Cuban Modernism

Cuban Modernism: Mid-Century Architecture 1940–1970
by Victor Deupi and Jean-François Lejeune
Birkhäuser, April 2021

Hardcover | 8-3/4 x 11-1/4 inches | 344 pages | 195 illustrations | English | ISBN: 9783035616415 | 52


In the 20th century, modern architecture thrived in Cuba and a wealth of buildings was realized prior to the revolution 1959 and in its wake. The designs comprise luxurious nightclubs and stylish hotels, sports facilities, elegant private homes and apartment complexes. Drawing on the vernacular, their architects defined a way to be modern and Cuban at the same time – creating an architecture oscillating between tradition and avant-garde.

Audacious concrete shells, curving ramps, elegant brise-soleils and a fluidity of interior and exterior spaces are characteristic of an airy, often colorful architecture well-suited to life in the tropics. New photographs and drawings were specially prepared for this publication. A biographical survey portraits the 40 most important Cuban architects of the era.

Victor Deupi, Ph.D., is a lecturer at the University of Miami School of Architecture. His research focuses on the art and architecture of the Early Modern Spanish and Ibero-American world, and mid-twentieth-century Cuba. Jean-François Lejeune, Ph.D., is a professor of architecture, urban design, and history at the University of Miami School of Architecture. His research ranges from Latin American architecture and urbanism to twentieth-century vernacular modernism in Spain and Italy.


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Modern architecture in Cuba is overlooked, especially when it comes to coverage in books. I have just over twenty books in my library that I categorize under "Latin America," but only one of them — Eduardo Luis Rodríguez's Havana Guide: Modern Architecture, 1925-1965 — is focused on Cuba, with the majority of the other books about Brazil and its architects and landscape architects. Likewise, of the 100 buildings in World Architecture 1900-2000 - A Critical Mosaic Volume 2: Latin America (one of ten books in a series edited by Kenneth Frampton), only two of them are found in Cuba: the Bacardi Building (Esteban Rodriguez Castells, Rafael Hernández Ruenes and Josè Menèndez, 1930) and the Institute "José Antonio Echeverria" (Fernando Salinas, 1968). Moving toward the present day, it's hardly surprising to find not a single Cuban buildings in Luis Fernández-Galiano's Atlas: America, part of the excellent "Architectures of the 21st Century" series.

With the dearth of coverage of Cuba's modern architecture evidenced by the above examples, Victor Deupi and Jean-François Lejeune's Cuban Modernism: Mid-Century Architecture 1940–1970 is a very welcome addition to my library (Cuba book number 2!) and is similarly described by Belmont Freeman in his lengthy review on Places Journal as "a welcome addition to the sparse bookshelf on Cuban architectural history." Freeman, a Cuban American who has written extensively on architecture in Cuba, even admits in his review that he knew nothing about Cuban architecture when he started architecture school at the University of Pennsylvania in the 1970s. That deficit changed though, given that he happened to study at a school chaired by Mario Romañach, who left Cuba in 1959 following the Cuban Revolution. By 1970, the end date of Deupi and Lejeune's scholarly history of Cuban architecture in the middle of the last century, most architects like Romañach had left the island and its "conspicuously anti-urban and anti-architectural bias," as the authors write in their introduction, that was in place until the fall of the Soviet Union in 1989.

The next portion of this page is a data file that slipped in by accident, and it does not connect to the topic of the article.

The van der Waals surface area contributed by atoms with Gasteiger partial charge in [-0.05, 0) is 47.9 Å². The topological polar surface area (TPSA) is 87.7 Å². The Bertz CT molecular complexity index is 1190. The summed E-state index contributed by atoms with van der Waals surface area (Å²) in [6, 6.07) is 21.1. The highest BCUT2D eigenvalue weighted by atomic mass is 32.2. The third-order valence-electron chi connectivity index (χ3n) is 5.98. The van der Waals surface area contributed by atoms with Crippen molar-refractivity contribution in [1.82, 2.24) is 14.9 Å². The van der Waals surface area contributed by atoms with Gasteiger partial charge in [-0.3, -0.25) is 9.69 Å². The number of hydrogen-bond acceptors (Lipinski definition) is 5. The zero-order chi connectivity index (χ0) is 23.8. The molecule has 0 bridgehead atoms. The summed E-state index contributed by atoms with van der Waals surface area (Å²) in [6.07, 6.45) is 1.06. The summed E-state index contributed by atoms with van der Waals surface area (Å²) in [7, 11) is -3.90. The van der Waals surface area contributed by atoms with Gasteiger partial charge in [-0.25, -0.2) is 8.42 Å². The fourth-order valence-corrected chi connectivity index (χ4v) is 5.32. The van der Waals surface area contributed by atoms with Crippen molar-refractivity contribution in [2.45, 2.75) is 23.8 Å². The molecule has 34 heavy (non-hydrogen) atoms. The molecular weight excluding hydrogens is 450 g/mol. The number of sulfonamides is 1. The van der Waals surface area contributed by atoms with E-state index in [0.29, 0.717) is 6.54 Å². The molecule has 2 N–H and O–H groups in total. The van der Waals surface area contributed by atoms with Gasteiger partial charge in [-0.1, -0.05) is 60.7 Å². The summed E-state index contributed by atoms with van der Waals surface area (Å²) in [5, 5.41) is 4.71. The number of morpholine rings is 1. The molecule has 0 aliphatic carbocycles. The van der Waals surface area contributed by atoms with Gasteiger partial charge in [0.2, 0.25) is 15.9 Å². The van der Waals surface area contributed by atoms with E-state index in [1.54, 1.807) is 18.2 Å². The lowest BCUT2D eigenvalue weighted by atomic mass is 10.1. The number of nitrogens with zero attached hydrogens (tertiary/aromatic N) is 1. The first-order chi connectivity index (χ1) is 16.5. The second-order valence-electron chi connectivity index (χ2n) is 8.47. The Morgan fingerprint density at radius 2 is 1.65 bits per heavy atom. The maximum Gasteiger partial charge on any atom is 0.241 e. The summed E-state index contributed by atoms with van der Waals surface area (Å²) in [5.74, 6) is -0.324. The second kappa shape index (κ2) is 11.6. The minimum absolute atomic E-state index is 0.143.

Although the subtitle of Cuban Modernism clearly indicates the three-decade history it tells, the book's six chapters are thematic rather than chronological. The chapters are prefaced by the introduction, titled "Modernity and Cubanidad," and followed by helpful biographies on nearly forty Cuban architects, from Humberto Alonso to Osvaldo de Tapia-Ruano. (The latter includes dates and places of birth and, if applicable, death; not surprisingly, most of the architects were born in Cuba but died in the USA and other countries.) The first chapter, which I'm guessing will be of interest to many architects, is titled "The Modern Cuban House" and is the most illustrative of the book's chapters. It is followed by "The City as Landscape: Forestier, Sert, and the Planning of Havana" and then "The Modern City: Housing, Civic Infrastructure, and Representation." The latter includes Manuel Copado's Solimar apartment building (Havana, 1944), which was in my year-by-year survey 100 Years, 100 Buildings and was the reason I bought Eduardo Luis Rodríguez's Havana Guide

If Deupi and Lejeune's book were in existence six years ago, things might have been different; based on their extensive discussions of numerous buildings unbeknownst to me, I might have selected something else, such as Max Borges Recio's Club Náutico (Playa, 1953; on the cover), which is more regionally inflected and less International Style than the Solimar building. Club Náutico is found in the fourth chapter, "Tropicality, Tourism, and Leisure," which is followed by "The Synthesis of the Arts." The last chapter, "Exile and Heritage," is also last in a chronological sense, as it covers projects done by Cuban architects in Puerto Rico, Florida, and other places they emigrated to in the 1960s and 70s. This final chapter fits with the authors' belief, expressed in the preface, that "historians need to [... situate] Cuban architecture in a broader context by examining its interaction with other centers of modern culture such as the wider Caribbean, Latin America, North America, and Europe." For those interested in that interaction, this book is a must.